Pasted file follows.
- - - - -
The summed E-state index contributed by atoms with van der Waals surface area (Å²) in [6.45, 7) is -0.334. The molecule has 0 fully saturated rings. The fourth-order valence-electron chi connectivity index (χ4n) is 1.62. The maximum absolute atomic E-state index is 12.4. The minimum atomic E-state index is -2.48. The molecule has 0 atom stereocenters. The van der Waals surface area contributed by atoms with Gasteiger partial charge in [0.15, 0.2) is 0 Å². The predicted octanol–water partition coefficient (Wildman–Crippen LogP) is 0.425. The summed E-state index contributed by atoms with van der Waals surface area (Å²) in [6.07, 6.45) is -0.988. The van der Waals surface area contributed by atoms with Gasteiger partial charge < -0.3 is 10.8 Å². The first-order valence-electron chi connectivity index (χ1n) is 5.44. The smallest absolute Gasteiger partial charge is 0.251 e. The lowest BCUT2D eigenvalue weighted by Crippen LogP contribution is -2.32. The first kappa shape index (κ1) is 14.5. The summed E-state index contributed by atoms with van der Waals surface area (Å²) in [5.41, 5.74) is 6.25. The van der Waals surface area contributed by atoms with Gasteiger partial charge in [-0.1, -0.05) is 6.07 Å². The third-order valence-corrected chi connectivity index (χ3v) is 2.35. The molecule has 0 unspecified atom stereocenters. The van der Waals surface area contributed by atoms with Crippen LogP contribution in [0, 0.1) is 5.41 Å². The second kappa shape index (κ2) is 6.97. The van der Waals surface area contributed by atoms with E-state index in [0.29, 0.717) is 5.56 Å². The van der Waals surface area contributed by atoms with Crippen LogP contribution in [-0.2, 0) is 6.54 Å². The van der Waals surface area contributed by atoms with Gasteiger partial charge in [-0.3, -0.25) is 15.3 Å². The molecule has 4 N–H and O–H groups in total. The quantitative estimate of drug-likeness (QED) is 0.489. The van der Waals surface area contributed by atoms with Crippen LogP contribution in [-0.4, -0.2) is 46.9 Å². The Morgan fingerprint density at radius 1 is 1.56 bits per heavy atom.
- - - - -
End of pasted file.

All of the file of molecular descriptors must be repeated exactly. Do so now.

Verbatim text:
The summed E-state index contributed by atoms with van der Waals surface area (Å²) in [6.45, 7) is -0.334. The molecule has 0 fully saturated rings. The fourth-order valence-electron chi connectivity index (χ4n) is 1.62. The maximum absolute atomic E-state index is 12.4. The minimum atomic E-state index is -2.48. The molecule has 0 atom stereocenters. The van der Waals surface area contributed by atoms with Gasteiger partial charge in [0.15, 0.2) is 0 Å². The predicted octanol–water partition coefficient (Wildman–Crippen LogP) is 0.425. The summed E-state index contributed by atoms with van der Waals surface area (Å²) in [6.07, 6.45) is -0.988. The van der Waals surface area contributed by atoms with Gasteiger partial charge < -0.3 is 10.8 Å². The first-order valence-electron chi connectivity index (χ1n) is 5.44. The smallest absolute Gasteiger partial charge is 0.251 e. The lowest BCUT2D eigenvalue weighted by Crippen LogP contribution is -2.32. The first kappa shape index (κ1) is 14.5. The summed E-state index contributed by atoms with van der Waals surface area (Å²) in [5.41, 5.74) is 6.25. The van der Waals surface area contributed by atoms with Gasteiger partial charge in [-0.1, -0.05) is 6.07 Å². The third-order valence-corrected chi connectivity index (χ3v) is 2.35. The molecule has 0 unspecified atom stereocenters. The van der Waals surface area contributed by atoms with Crippen LogP contribution in [0, 0.1) is 5.41 Å². The second kappa shape index (κ2) is 6.97. The van der Waals surface area contributed by atoms with E-state index in [0.29, 0.717) is 5.56 Å². The van der Waals surface area contributed by atoms with Crippen LogP contribution in [-0.2, 0) is 6.54 Å². The van der Waals surface area contributed by atoms with Gasteiger partial charge in [-0.3, -0.25) is 15.3 Å². The molecule has 4 N–H and O–H groups in total. The quantitative estimate of drug-likeness (QED) is 0.489. The van der Waals surface area contributed by atoms with Crippen LogP contribution in [-0.4, -0.2) is 46.9 Å². The Morgan fingerprint density at radius 1 is 1.56 bits per heavy atom.